The Human Connection Blog

Published: December 13, 2020

Animal Adoption Rates Rise In Jacksonville to Combat Rise In Mental Health Concerns Due to Pandemic.

Published: Nov. 15, 2020


Areas around the country began to close down in February and March because of COVID-19. Most people were forced to quarantine – some were worried about their health, some lost their jobs and some began working from home permanently.

Caring Canine and Pet Partners of North Florida team up for “World’s Largest Pet Walk” in September. Photo courtesy of Pet Partners of North Florida

Crisis fatigue set in. This is a combination of anxiety, stress, isolation, burn-out and depression. Chronic stressors began negatively affecting U.S. adults during the pandemic. 

According to a recent Center for Disease Control and Prevention study on mental health, 40% of the U.S. adults reported struggling with mental health during late June.

People were desperate to find ways to help their mental health, and many turned to animal adoptions. Across the country, animal adoption rates rose throughout the pandemic, as people searched for a furry companion to keep them company at home.

The Jacksonville Humane Society saw an increase in animal adoption rates, as well as an increase in fosters.

“They definitely had a lot more time on their hands, and [that] was as good a time as any to bring a new family member home,” said Danielle Howell, JHS’s Communications Assistant. So, we did see an influx in adoption rates, I would say.”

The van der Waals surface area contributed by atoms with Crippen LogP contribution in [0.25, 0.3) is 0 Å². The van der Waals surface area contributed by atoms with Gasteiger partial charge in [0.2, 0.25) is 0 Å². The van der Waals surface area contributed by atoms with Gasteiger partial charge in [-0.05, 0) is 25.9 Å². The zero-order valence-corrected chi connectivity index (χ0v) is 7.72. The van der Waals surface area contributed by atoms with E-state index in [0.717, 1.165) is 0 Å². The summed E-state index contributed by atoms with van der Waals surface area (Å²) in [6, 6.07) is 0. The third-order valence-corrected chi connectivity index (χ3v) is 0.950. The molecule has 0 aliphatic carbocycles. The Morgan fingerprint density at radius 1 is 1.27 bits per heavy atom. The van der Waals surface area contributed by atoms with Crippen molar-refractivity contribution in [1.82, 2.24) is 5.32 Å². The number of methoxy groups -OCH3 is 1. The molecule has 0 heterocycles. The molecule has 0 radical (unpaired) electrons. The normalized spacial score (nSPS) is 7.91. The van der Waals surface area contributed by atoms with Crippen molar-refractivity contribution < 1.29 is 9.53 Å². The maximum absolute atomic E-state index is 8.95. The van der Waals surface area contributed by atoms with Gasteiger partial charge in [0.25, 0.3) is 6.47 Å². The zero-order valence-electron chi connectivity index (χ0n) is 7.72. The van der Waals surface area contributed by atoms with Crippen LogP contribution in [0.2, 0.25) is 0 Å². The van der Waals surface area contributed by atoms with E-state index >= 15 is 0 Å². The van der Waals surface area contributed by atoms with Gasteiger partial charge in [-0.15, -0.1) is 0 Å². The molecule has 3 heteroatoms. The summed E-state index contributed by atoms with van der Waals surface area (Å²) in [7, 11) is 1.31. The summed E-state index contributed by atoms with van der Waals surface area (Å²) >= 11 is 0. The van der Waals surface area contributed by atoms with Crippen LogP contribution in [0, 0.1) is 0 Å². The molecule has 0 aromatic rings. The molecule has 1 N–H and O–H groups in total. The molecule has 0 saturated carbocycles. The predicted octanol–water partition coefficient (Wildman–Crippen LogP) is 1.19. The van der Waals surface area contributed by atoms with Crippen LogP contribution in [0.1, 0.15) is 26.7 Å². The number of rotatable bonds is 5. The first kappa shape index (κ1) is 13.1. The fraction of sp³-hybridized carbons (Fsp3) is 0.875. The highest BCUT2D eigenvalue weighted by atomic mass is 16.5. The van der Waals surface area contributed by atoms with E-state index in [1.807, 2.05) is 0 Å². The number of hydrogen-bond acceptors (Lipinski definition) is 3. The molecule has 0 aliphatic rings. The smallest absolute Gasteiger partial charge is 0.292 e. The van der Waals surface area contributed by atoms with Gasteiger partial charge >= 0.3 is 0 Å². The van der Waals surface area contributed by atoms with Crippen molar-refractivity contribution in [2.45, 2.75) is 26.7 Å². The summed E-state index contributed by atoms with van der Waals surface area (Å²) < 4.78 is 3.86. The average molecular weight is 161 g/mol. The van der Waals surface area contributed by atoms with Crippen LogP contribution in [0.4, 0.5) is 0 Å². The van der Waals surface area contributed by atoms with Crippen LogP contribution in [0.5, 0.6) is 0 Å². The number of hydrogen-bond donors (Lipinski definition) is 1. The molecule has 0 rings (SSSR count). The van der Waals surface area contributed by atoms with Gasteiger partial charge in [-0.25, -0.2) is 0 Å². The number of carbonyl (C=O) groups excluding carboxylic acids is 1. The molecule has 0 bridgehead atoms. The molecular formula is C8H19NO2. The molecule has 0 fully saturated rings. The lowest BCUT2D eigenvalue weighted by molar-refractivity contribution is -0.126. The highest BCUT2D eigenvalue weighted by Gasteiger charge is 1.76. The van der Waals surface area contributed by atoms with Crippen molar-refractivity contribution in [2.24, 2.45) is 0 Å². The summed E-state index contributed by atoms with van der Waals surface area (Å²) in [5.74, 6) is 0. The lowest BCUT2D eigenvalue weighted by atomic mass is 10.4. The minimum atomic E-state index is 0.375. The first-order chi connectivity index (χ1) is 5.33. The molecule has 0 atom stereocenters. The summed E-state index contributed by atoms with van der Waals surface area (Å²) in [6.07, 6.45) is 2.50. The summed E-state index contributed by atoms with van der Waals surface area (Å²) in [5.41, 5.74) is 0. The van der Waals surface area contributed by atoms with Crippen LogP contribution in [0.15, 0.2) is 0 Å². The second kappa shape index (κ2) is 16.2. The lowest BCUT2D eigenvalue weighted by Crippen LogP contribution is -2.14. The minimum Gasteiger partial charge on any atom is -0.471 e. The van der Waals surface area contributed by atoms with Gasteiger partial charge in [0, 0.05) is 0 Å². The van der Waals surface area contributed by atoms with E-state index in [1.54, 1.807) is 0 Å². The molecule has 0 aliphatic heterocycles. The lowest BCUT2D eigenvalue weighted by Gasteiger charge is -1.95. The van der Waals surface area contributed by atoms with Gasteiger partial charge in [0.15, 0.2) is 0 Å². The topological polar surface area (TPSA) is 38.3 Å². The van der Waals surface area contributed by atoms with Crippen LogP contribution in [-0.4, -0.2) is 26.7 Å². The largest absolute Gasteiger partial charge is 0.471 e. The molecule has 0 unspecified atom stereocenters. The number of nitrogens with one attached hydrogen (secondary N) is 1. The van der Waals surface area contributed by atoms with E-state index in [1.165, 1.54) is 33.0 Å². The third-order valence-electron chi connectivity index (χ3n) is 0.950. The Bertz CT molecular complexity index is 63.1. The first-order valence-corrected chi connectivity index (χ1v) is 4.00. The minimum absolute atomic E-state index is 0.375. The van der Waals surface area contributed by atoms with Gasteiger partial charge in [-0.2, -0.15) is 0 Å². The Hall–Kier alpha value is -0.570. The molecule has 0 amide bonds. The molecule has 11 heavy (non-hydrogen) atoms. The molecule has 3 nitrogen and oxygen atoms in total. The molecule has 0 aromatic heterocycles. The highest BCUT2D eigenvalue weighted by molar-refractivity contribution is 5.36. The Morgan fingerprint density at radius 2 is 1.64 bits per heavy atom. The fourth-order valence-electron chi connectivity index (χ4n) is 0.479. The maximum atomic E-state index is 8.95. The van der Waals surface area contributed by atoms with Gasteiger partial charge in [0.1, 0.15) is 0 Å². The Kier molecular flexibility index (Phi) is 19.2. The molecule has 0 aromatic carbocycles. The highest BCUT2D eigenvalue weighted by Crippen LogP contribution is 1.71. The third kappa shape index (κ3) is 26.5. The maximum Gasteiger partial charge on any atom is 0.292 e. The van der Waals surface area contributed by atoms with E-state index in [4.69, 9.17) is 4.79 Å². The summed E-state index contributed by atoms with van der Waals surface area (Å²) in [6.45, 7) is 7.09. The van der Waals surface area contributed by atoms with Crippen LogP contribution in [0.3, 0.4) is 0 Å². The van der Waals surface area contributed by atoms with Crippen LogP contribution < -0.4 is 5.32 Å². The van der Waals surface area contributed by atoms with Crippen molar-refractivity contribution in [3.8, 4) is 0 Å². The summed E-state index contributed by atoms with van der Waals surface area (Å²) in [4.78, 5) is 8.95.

Pets are known to help people’s mental health, and there is even pet therapy offered now. 

Pet Partners of North Florida is a nonprofit organization consisting of animal therapy teams that visit hospitals, schools, workplaces and nursing homes. They have a wide array of animals including dogs, cats, mini horses, rabbits and more.

During the pandemic, hospitals stopped letting these teams visit due to the risk of spreading the virus. Instead, they started visiting workplaces. 

Pet Partners sent out therapy teams to the Amazon Warehouse where a shooting happened during the pandemic to provide employees with stress relief.

“We love animals as a culture, and we love animals as a nation. I think that pet therapy, now more than ever, because of everything that we’re dealing with as a nation, as a culture, are even better received,” said Lorri Reynolds, Pet Partner’s Board Chair and licensed instructor. “They literally have been known to lower blood pressure, to improve depression-depression and the feelings of depression.”

Sarah Walck, a server and bartender at Ida Claire, noticed herself becoming more tired and stressed throughout the pandemic. Some days she struggled to get out of bed.

Even though she already had one cat, she decided to adopt a kitten in June to bring more energy and excitement into her apartment. Since adopting her kitten Bao, Walck and her other cat have been happier at home. 

“He’s a handful, but he’s very cute and very energetic,” said Walck. “He brings a lot more life into my apartment which makes it definitely easier when I’m stuck here most of the time.”

While a pet isn’t a cure-all for mental health, the responsibility of taking care of another being can help someone be more active. Petting animals is even proven to release oxytocin, or the “cuddle hormone,” which promotes feelings of well-being and love.